— WASHINGTON (AP) — Chuck Hagel faced his first major hurdle in his bid to become the nation's defense secretary as a bitterly divided Senate Armed Services Committee pushed toward a vote Tuesday on his nomination.
"We need a secretary of defense," Chairman Carl Levin, D-Mich., told Republicans who continued to press for a delay in the vote.
The session exposed the deep split on the panel as Republicans assailed President Barack Obama's selection and Democrats highlighted Hagel's military service.
Obama tapped Hagel, a 66-year-old former Republican senator from Nebraska and twice-wounded Vietnam War combat veteran, to succeed Defense Secretary Leon Panetta, who is stepping down after four years as CIA director and Pentagon chief.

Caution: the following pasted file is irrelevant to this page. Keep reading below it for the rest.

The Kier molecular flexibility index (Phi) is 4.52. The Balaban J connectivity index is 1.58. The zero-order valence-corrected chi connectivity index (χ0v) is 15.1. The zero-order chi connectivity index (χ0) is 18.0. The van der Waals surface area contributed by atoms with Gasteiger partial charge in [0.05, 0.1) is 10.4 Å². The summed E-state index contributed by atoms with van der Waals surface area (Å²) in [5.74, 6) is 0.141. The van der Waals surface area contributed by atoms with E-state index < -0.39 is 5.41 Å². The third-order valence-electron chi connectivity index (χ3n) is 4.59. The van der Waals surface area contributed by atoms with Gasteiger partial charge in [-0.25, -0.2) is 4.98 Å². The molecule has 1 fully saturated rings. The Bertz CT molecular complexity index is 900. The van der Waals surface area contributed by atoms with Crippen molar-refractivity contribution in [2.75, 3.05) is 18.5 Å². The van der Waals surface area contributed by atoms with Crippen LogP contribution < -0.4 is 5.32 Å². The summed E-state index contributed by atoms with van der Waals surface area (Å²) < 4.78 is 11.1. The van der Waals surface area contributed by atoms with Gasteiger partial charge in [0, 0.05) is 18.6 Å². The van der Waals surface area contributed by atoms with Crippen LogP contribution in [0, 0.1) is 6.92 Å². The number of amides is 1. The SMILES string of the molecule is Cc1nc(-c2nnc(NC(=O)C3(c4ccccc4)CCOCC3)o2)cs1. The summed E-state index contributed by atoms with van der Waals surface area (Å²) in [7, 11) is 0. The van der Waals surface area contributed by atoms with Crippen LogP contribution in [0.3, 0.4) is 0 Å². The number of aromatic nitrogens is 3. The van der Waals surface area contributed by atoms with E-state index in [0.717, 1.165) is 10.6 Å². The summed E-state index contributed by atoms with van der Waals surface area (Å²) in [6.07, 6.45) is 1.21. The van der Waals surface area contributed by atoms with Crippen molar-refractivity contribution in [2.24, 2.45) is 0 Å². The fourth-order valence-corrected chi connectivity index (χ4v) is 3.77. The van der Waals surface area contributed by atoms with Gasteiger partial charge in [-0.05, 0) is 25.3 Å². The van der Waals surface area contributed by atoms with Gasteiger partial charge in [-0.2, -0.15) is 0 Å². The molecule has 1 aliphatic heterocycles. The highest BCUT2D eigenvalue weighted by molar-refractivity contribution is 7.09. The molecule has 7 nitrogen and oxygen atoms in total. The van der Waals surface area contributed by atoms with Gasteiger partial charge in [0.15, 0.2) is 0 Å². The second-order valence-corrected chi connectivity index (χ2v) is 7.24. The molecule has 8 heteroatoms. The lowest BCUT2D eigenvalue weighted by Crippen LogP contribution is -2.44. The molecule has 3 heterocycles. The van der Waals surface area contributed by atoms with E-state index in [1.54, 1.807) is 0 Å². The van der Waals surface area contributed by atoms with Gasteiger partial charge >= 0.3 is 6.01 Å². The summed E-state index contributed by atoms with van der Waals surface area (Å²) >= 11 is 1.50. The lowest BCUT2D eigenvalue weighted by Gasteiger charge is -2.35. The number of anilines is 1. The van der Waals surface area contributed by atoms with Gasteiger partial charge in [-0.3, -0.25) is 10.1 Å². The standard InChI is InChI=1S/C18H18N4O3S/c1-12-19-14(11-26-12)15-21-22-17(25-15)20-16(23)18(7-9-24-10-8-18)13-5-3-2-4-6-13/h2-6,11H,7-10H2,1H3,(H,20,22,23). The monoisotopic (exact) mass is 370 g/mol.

Senate Majority Leader Harry Reid, D-Nev., is pressing for a full Senate vote later this week, most likely on Thursday.
Hagel faces fierce opposition from Republicans who have challenged his past statements and votes on Israel, Iran, Iraq and nuclear weapons. Sen. John McCain, R-Ariz., who was a close friend of Hagel's but split over the Iraq war and politics, said he would vote against the nomination.
McCain cited Hagel's opposition to an increase in U.S. forces in Iraq that McCain backed in 2007, as well as Hagel's halting performance at his confirmation hearing. McCain said the testimony "was the worst I've seen by any nominee before this committee."
Sen. Lindsey Graham, R-S.C., insisted that the former GOP senator was out of the mainstream. "He's in a league of his own," Graham said.
Democrats argued that the president should have deference in assembling his Cabinet and specifically his second-term national security team.
Some Democrats sought to offer explanations for Hagel's lackluster testimony during more than eight hours of testimony last month.